A German colony.
Pictures from the Model Colony (WT)
In Togo, West Africa, films shot a century ago in the German colony of “Togoland” will be publicly screened in front of our own camera. On our journey to the filming locations of that time, we will discover together with the audience in today’s Togo film images from the last years of the German colonial era. Together we will question the film material about its historical background and the effects of colonialism to this day.
director: Jürgen Ellinghaus
duration: approx. 90 min.
format: HD / DCP 5.1
status: in preparation
German working title: Togoland – Bilder aus der Musterkolonie
French working title: Togoland, Projections Impériales
writer & director: Jürgen Ellinghaus
camera: Rémi Jennequin
sound: Caled Boukari
editor: Florent Mangeot
production manager: Quentin Laurent, Henriette Degener
funding provided by: CNC – Centre national du cinéma et de l’image animée; nordmedia – Film- und Mediengesellschaft Niedersachsen/Bremen mbH (production); PROCIREP; Région Sud; Centre Val de Loire; viàVosges TV, Epinal
commissioning editor: Rolf Bergmann, rbb (Rundfunk Berlin-Brandenburg)
producers: Frédéric Feraud, Quentin Laurent, Peter Roloff
co-production: Les Films de l’œil sauvage with maxim film and Rundfunk Berlin-Brandenburg
pictures on this site: © Les Films de l’oeil sauvage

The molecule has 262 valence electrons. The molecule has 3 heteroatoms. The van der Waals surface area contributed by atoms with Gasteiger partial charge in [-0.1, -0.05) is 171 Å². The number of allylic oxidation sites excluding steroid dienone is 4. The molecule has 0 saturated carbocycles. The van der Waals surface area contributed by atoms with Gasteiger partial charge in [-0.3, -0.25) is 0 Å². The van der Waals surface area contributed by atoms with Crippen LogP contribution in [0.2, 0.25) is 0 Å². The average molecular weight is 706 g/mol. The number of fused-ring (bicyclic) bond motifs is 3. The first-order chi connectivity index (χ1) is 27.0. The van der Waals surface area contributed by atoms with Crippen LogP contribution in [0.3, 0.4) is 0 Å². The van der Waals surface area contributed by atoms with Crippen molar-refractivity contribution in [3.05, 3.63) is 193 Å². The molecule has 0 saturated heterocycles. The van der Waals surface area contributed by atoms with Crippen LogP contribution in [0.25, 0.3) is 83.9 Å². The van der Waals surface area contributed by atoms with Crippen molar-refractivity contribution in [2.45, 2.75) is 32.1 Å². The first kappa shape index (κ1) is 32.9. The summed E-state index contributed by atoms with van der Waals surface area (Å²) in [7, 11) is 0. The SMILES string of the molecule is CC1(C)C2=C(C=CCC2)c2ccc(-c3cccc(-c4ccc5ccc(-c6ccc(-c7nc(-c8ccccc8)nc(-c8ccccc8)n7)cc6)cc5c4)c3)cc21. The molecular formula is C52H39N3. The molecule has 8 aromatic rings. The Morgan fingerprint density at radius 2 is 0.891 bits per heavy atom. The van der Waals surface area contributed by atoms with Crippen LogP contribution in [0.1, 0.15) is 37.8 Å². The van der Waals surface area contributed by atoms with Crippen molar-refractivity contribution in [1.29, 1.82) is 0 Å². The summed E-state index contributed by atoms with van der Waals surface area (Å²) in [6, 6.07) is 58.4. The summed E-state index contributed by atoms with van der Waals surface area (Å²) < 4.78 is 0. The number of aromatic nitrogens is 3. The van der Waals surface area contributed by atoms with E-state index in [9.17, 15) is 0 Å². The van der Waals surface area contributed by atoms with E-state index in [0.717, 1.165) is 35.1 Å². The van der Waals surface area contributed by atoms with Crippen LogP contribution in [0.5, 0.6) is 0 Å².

A century ago, the German colonial experiment, which was characterized by superiority, striving for world power, missionary spirit, conquistadors and adventurism, ended abruptly. Six decades ago, the Republic of Togo was granted independence by France. The documentary Togoland: Imperial Projections examines the relationship between this African country and its former colonial powers (Germany and France are in the foreground).
In the presentation of the history of colonial relations between Europe and Africa, a change of perspective is emerging today. For a long time the view was almost exclusively europeocentric on the African continent – the epitome of “foreignness” and “wilderness”. A gaze directed at an object and based on European sources and European media. Now, not least under the influence of a new generation of African historians with an expanded, transnational or continental archival field of vision, new perspectives are emerging. These are increasingly questioning traditional patterns of representation of today’s African nation-states and their self-image, albeit partly with difficulty and against interest-related resistance.
Togo is affected several times in this regard, as the country has undergone three phases of colonial domination and proselytizing in a short period of time. The first German capitulation against the Allies in the First World War occurred in the Togoland colony, and as a result a never-ending territorial division combined with new forms of cultural and linguistic imperialism. In today’s Togo in particular, clichés about colonial history that have been rumored for decades, which were largely taken over by the colonizers, are subject to criticism. Togolese and German voices also point to the fact that there has never been a decolonization process in the relationship between Togo and Germany.
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